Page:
Tuesday, January 31, 1995
The comp plan process to date has skirted the edge of the most important issue facing the future of San Juan County, namely, the consequences to all of us of the total number of people who can, and hence will, call San Juan County their home.
I believe the vision statement is clear on the issue of what could be described as the look and feel of the islands, and that vision is wholly inconsistent with the current buildout population implied by the land use densities on the existing comp plan land use maps.
The county commissioners to date have declared that the existing density designations will be maintained essentially unchanged as the basis for the land use element of the new comprehensive plan.
Thus, in the absence of another review, decision, or idea regarding the buildout population, the commissioners are essentially permitting a future population potential which can not be reconciled with the fundamental tenets of the vision statement crafted by the citizens they appointed.
The purpose of this comment is to alert those citizens who care about their children's future to a fundamental problem which cannot be ignored without a healthy dose of doublespeak. In my view, the comprehensive plan must explicitly detail the buildout population it certifies, and must demonstrate that this population is indeed consistent with the vision statement. To do otherwise opens the county to not only the charges of hypocrisy and of abusing the efforts of countless citizens devoting literally years of their time to a good faith, serious effort to craft this plan, but to lawsuits.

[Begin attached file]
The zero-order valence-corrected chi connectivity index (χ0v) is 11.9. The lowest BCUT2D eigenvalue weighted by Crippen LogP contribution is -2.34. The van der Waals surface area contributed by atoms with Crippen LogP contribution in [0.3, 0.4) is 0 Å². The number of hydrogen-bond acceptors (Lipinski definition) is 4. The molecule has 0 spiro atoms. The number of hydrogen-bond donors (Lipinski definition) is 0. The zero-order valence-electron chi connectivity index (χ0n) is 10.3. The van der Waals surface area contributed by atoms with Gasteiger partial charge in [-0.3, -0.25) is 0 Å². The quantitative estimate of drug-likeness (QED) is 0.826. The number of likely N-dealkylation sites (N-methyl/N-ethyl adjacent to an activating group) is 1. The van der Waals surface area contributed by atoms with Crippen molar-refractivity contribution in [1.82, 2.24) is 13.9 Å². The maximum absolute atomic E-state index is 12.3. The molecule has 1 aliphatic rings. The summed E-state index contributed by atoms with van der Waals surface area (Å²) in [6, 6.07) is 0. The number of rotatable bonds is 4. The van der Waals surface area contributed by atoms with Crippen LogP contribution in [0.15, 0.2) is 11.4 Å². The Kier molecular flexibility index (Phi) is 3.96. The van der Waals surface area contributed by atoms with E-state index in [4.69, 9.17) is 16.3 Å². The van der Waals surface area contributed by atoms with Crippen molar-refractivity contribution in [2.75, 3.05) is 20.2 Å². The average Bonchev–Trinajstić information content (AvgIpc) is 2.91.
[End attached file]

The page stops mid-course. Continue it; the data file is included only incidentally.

To the observation that the comprehensive plan covers a twenty year time frame, within which the buildout population will not be reached, and therefore the issue of the buildout population is irrelevant, I respond with the observation that the plan shows a direction, an intention, a purpose, and if that direction is contrary to the vision statement, it must be altered. It is not enough to say that you didnt murder someone because, though you planned to, and put the gun to his head, and pulled the trigger, you missed. Intent is everything in a comprehensive plan; thats what "plan" means.
The land use plan alternatives being considered for the new comp plan show four fairly distinct land use allocations. The comp plan committees will deliberate on these alternatives and choose one. This selection process only chooses the activities that can be done on the property without further approvalthe choice has nothing to do with the population density on the land. However, over 90% of the square footage in new construction building permits issued by the county for the last several years is for single family residential construction. With few exceptions, every land use category permits a single family home outright. So if most of the people moving here are moving to have their home in the country, and not to start businesses that are larger than home occupations, which are also permitted outright, then the land use map selection process is interesting, perhaps, but not really that significant. No one in their right mind moves here to start a farming operation, buying land for 10 to 15 thousand dollars an acre, and thinks they will pay for the land, the equipment, and their living expenses on the crops they grow, unless theyre growing something, or ingesting something, illegal.